Taking into account the specific questions asked of the expert, all relevant documentation held on file should be provided with the letter of instruction. Generally this includes all claim documents, pleadings (statement of claim, defence and statement of loss and damage), medical reports and medical records, prior claim files, pharmaceutical benefits scheme history and any other relevant documentation. It is always preferable that, if obtainable and depending upon the specialist briefed, copies of relevant imaging (from before and after the incident) be provided to the expert. If causation is in issue, all witness statements, incident reports and other relevant documentation outlining how the incident occurred should also be provided. The expert's attention should be drawn to anything specific in the documentation upon which comments are sought.

If further documentation is obtained during the course of the claim which may alter the expert's opinion, it should be provided to the expert for their comment.

  1. Timing of the review

Most medical evidence is obtained once the claimant's injuries are considered to be stable and stationary during the pre-proceeding stage. However, where a matter looks like it will be protracted before proceeding to trial, it is appropriate to consider arranging a further medical review and obtaining a supplementary expert report before certifying the matter ready for trial. This will help to ensure that the relevant evidence is up to date.

  1. Expert evidence rules

Where a report is being sought in connection with actual or expected litigation, it is important to ensure that the expert's report complies with the expert evidence rules contained in Chapter 11, Part 5 of the Uniform Civil Procedure Rules 1999. While most medical experts who provide medico-legal evidence are aware of their obligations under the rules, it is not appropriate to simply 'remind' the expert in the letter of instruction. The obligations should be highlighted and made clear.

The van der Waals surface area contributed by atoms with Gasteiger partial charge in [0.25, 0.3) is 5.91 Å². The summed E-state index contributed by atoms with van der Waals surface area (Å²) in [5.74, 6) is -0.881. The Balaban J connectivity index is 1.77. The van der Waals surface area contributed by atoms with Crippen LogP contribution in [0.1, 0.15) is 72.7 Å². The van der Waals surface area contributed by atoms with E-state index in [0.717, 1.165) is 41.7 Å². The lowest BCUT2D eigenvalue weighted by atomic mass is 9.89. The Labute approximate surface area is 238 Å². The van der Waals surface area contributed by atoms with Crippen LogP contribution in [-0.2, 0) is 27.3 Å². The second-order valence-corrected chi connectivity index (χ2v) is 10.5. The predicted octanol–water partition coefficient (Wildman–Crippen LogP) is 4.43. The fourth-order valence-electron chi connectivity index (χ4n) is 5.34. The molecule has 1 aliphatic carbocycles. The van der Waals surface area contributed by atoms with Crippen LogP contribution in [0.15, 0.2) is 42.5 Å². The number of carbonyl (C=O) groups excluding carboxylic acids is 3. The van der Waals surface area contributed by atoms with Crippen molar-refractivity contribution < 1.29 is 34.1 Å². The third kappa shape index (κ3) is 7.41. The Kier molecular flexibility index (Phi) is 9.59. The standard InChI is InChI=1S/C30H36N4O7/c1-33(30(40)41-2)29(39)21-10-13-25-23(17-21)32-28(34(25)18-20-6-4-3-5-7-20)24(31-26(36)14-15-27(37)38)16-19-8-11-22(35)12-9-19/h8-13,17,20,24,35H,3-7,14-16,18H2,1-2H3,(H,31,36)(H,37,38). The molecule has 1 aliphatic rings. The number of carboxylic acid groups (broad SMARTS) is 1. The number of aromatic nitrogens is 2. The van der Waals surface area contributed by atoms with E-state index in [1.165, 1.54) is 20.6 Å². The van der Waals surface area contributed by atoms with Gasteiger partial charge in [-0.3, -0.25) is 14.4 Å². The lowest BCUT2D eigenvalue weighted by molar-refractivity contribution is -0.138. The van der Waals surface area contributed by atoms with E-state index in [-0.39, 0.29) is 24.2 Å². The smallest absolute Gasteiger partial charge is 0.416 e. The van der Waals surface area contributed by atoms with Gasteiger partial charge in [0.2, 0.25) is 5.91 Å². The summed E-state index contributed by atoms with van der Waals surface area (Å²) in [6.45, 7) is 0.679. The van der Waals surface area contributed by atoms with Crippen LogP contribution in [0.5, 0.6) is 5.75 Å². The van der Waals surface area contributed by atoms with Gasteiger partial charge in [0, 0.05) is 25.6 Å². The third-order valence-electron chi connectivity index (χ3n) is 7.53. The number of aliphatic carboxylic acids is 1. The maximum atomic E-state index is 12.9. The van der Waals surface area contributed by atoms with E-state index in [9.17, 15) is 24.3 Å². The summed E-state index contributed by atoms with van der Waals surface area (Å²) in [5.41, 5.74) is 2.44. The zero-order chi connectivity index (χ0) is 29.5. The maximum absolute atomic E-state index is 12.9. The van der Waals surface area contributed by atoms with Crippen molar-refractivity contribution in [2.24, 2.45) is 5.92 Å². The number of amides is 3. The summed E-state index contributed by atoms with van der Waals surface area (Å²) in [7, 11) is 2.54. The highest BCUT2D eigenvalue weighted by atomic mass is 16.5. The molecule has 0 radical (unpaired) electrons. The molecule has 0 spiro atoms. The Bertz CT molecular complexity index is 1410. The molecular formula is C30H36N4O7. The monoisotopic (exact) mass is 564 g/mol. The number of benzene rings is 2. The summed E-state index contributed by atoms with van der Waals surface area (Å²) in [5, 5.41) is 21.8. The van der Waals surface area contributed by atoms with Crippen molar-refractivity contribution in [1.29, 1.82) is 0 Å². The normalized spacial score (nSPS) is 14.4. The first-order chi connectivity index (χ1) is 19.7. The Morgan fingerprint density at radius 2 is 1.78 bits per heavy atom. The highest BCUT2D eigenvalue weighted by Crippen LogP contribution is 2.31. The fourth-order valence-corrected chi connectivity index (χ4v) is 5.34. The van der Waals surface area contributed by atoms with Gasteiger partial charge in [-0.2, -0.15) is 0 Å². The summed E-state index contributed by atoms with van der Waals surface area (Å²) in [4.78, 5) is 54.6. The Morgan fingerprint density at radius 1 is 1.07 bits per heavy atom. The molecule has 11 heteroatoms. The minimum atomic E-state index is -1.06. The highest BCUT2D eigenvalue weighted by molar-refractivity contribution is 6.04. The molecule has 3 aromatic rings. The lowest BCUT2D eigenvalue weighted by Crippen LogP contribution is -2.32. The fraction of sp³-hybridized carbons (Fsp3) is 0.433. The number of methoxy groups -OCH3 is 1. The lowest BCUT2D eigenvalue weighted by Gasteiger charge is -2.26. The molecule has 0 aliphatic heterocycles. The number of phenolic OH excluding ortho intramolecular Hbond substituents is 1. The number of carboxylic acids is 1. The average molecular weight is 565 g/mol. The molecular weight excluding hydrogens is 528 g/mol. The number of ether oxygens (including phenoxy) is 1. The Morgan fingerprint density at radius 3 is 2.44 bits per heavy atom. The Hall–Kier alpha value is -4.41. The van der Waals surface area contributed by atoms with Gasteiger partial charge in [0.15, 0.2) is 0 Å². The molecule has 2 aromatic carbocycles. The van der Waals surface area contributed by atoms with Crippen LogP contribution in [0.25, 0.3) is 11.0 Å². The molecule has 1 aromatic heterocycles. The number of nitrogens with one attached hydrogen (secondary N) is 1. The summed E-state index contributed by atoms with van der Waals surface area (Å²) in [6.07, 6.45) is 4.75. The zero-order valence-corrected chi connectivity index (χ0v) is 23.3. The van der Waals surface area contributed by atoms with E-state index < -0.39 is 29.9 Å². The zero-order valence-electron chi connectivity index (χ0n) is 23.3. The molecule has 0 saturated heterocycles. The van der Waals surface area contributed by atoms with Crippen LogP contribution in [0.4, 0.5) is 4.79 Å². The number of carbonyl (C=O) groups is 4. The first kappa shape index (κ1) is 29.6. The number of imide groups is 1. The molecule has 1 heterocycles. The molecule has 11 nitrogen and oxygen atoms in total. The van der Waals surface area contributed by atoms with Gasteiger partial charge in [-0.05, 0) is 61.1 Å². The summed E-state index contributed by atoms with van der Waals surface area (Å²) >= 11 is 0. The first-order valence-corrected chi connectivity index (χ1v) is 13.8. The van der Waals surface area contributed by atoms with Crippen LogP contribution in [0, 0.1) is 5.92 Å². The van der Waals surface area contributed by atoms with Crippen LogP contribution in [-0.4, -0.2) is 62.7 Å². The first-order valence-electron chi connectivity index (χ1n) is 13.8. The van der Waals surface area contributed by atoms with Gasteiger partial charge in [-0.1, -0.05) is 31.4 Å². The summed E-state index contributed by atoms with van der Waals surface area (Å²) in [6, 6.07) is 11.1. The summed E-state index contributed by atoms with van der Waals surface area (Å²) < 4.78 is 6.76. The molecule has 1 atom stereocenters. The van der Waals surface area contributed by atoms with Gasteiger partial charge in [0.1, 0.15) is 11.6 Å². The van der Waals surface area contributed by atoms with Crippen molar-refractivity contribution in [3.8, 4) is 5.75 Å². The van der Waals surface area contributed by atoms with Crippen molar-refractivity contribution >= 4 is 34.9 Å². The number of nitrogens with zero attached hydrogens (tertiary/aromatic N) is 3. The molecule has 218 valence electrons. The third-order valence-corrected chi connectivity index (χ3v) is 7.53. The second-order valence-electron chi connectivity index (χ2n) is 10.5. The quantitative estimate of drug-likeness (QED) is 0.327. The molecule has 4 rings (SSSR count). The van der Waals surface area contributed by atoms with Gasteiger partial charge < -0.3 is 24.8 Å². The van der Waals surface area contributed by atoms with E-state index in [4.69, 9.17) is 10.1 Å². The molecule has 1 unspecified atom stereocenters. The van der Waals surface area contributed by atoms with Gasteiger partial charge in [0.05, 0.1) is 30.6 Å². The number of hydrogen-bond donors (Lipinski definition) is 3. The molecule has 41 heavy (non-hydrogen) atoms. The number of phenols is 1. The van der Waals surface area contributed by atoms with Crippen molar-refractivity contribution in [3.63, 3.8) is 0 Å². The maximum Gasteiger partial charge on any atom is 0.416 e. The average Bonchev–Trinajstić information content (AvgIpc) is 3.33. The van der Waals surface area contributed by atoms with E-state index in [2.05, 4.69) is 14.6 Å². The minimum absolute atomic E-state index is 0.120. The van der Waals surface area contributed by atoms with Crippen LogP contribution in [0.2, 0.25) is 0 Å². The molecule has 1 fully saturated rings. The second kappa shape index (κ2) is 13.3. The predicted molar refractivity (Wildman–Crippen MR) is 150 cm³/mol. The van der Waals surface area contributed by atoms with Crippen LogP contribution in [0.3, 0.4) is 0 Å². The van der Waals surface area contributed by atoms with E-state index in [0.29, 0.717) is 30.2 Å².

1. Content of the report and expert evidence at trial

There are lessons to be learned from the Lewin decision, in which the relevant orthopaedic surgeon's evidence was found to be based on factual inaccuracies. As a result, reliance on his evidence was seriously eroded.

An expert's report will generally set out what the injured person has reported to them in relation to mechanism of injury, symptoms, limitations and restrictions and the documentation referred to. If any factual statements or assumptions made by the expert appear to be inconsistent with any other documentation or reports made by the injured person, either before or after the review, the expert should be consulted again to comment further or clarify their opinion.

Ultimately, following these five steps and undertaking extensive proofing prior to trial can safeguard against any 'surprises' on the day, and help to ensure that the expert's opinion and evidence are clear and more likely to be accepted by a court.

The content of this article is intended to provide a general guide to the subject matter. Specialist advice should be sought about your specific circumstances.